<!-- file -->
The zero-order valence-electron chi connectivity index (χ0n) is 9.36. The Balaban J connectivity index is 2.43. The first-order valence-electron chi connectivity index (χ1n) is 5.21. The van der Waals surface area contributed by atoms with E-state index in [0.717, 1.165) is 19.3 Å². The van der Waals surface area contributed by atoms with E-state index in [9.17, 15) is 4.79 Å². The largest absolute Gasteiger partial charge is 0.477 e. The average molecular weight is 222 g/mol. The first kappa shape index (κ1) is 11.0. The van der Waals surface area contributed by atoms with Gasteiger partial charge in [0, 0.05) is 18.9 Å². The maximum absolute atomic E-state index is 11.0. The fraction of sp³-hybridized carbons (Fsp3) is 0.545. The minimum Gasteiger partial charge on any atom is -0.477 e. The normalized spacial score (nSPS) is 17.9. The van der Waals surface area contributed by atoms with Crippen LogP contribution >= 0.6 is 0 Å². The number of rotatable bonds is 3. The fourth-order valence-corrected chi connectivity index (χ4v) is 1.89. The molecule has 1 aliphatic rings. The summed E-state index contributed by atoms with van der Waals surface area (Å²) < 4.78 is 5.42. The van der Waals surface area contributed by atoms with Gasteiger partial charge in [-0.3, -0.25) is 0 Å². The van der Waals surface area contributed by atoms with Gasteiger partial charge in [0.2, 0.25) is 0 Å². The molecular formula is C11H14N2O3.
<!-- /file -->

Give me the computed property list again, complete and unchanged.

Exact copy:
The zero-order valence-electron chi connectivity index (χ0n) is 9.36. The Balaban J connectivity index is 2.43. The first-order valence-electron chi connectivity index (χ1n) is 5.21. The van der Waals surface area contributed by atoms with E-state index in [0.717, 1.165) is 19.3 Å². The van der Waals surface area contributed by atoms with E-state index in [9.17, 15) is 4.79 Å². The largest absolute Gasteiger partial charge is 0.477 e. The average molecular weight is 222 g/mol. The first kappa shape index (κ1) is 11.0. The van der Waals surface area contributed by atoms with Gasteiger partial charge in [0, 0.05) is 18.9 Å². The maximum absolute atomic E-state index is 11.0. The fraction of sp³-hybridized carbons (Fsp3) is 0.545. The minimum Gasteiger partial charge on any atom is -0.477 e. The normalized spacial score (nSPS) is 17.9. The van der Waals surface area contributed by atoms with Crippen LogP contribution >= 0.6 is 0 Å². The number of rotatable bonds is 3. The fourth-order valence-corrected chi connectivity index (χ4v) is 1.89. The molecule has 1 aliphatic rings. The summed E-state index contributed by atoms with van der Waals surface area (Å²) < 4.78 is 5.42. The van der Waals surface area contributed by atoms with Gasteiger partial charge in [-0.3, -0.25) is 0 Å². The van der Waals surface area contributed by atoms with Gasteiger partial charge in [0.2, 0.25) is 0 Å². The molecular formula is C11H14N2O3.